Littermate aggression is very different from aggression between cats whether it is a neighbors’ cat or one you bring home. I love the idea of two cats to exercise and entertain themselves but cats tend to be very territorial and you must take several steps to identify aggressive behavior and perform proper steps to introduce the new cat in the house. First let’s define the types of aggressive behavior often demonstrated by cats.
Territorial aggression: This occurs when a cat feels that an intruder has invaded her territory.
- Cats can be aggressive toward one cat yet friendly and tolerant with another.
- Aggressive behavior problems often occur when a new cat is brought home, a young kitten reaches maturity, or a cat encounters neighborhood cats outside.
- The most typical behavioral actions are stalking, chasing, ambushing, hissing, loud meowing, swatting, and preventing access to places such as the litter box, or another room.
- Female cats can be just as territorial as males. This I know because I have one.
Inter-male aggression: Adult male cats may threaten and sometimes fight with other males. This aggressive behavior is common with unneutered cats typical of feral cats. They may fight over a female, for a higher place on the totem pole, or to defend territory.
Cats stalk, stare, yowl, howl, and puff up their fur to back each other down. If one does back down and walk away, the aggressor, having made his point, will usually walk away as well. If no one backs down the cats may actually fight. They may roll around biting, kicking, swatting, and screaming then suddenly stop, resume posturing, fight again, or walk away.
When you see signs that a fight may occur, distract them by clapping loudly, tossing a pillow nearby, or squirting them with water. These actions can also be used to break up a fight.
Defensive aggression: Defensive aggression behavior occurs when a cat tries to protect himself from an animal or human attacker he believes he can’t escape. This behavior may be in response to the following:
- Punishment or the threat of punishment from a person
- An attack or attempted attack from another cat
- Any incident that makes the animal feel threatened or afraid
Demonstration of aggressive defensive behavior postures include:
- Crouching with the legs and tail pulled in under the body
- Flattening the ears against the head
- Rolling slightly to the side
Approaching a cat in this posture is likely to cause an attack.
Redirected aggression: Cats direct this type of aggression toward another animal, or even a person, who didn’t initially provoke the behavior.
A good example of redirected aggressive behavior is when your cat sees another cat in his territory and you happen to pet him during or shortly after and the cat attacks you. The cat doesn’t even know who you are at that moment because it is so worked up about the other cat that he attacks the first thing that crosses his path.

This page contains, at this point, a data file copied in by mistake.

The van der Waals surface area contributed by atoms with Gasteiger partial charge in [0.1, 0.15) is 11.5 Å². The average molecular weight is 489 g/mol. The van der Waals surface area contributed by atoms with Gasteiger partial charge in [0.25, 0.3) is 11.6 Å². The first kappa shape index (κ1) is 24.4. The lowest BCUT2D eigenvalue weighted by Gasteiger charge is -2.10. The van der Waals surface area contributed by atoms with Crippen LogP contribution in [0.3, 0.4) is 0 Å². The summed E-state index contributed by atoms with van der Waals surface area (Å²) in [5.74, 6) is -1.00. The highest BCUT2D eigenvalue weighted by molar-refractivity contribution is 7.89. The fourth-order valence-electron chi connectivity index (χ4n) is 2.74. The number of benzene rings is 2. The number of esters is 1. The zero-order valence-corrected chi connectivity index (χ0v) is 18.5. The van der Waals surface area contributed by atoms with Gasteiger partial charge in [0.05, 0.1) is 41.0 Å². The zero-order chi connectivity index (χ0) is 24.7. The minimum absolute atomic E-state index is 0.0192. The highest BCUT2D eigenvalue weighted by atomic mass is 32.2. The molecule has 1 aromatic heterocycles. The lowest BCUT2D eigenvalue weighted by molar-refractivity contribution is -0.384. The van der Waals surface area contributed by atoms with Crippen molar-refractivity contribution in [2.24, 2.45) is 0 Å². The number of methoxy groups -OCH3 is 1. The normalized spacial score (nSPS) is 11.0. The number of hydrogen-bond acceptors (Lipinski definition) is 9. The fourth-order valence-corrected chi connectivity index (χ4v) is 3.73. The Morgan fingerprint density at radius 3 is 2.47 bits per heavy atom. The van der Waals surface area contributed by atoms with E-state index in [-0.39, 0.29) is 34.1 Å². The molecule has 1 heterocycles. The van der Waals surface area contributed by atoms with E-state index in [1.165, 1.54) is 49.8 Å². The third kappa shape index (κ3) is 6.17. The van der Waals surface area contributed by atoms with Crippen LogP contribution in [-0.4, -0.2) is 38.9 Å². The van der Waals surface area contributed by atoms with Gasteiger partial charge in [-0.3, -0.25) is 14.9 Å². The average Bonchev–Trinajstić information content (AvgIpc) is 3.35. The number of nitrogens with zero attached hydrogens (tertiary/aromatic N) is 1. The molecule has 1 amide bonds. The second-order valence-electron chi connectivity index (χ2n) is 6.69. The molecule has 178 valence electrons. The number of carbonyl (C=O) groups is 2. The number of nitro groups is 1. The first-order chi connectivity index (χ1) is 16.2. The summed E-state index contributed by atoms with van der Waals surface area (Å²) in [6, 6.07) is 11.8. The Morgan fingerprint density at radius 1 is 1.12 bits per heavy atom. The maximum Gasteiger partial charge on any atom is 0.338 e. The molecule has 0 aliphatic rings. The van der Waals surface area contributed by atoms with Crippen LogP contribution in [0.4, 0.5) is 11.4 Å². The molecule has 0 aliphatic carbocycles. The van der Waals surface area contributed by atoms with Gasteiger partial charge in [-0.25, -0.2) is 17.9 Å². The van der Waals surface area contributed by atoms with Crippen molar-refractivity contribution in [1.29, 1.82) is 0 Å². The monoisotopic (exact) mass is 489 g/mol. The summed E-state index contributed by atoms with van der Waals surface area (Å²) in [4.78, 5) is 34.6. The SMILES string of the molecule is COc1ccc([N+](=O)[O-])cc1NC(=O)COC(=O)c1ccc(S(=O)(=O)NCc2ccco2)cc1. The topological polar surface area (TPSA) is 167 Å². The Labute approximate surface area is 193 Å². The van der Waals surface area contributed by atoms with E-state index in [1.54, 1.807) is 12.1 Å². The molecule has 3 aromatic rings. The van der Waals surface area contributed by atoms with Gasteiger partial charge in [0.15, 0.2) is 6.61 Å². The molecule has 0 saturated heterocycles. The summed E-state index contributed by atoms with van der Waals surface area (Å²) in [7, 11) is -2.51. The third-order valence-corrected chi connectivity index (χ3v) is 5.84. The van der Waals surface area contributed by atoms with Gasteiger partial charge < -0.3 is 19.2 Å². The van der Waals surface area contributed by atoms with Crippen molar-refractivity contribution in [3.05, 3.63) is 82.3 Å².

First steps you should take with a cat that demonstrates aggressive behavior:
- Contact your veterinarian for a thorough health examination. Cats often hide symptoms of illness until they’re seriously ill. Your aggressive cat may be feeling sick and taking out his misery on others.
- Should your cat get a clean bill of health then consult your vet for further steps or get a referral to an animal behavior specialist for help. A behaviorist will advise you on what can be done. You may need to start the introduction process all over again between the two cats. Also, you may have to keep the cats in separate areas of your home, or even find one of the cats a new home if the aggression is extreme and can’t be resolved.
- Consult with your veterinarian about a short course of anti-anxiety medication for your cats while you’re working on changing their behaviors. Never attempt to medicate your cat on your own always seek professional advice.
- This could mean keeping the cats separated from each other while you work on the problem, or at least prevent contact between them during situations likely to trigger a fight.
The behavior of one intact animal can negatively affect all of your pets. Always have your cats spayed or neutered as a first action step to curb aggressive behavior.
Actions to avoid during the reintroduction process:
- Don’t count on the cats to “work things out.” The more they fight, the worse the problem is likely to become. To stop a fight in progress, make a loud noise such as clapping your hands, squirt the cats with water, or throw something soft at them like clothes or a pillow.
- Don’t attempt to touch them. Your chances of personal injury from a scratch or bite are highly likely.
- Don’t punish the cats involved. Punishment will only cause further aggression and fearful responses that will make the problem worse. You could even become a target for redirected aggression.
- Don’t add more cats or get litter mates in the beginning. Some cats are willing to share their house and territory with multiple non litter mate cats, but the more cats sharing the same territory; the more likely it is that the cats will not get along with each other.
In summary, the aggressive behavior found in cats is usually due to introduction of another cat you brought home or from other neighborhood cats in its territory. Litter mates tend to get along better if you are inclined to have more than one pet. Some cats are just aggressive in nature regardless of other cats and a trip to the veterinarian or a cat behavioral specialist may be needed. Remember there are several types of aggressive behaviors that can be demonstrated and you should be aware of the signs.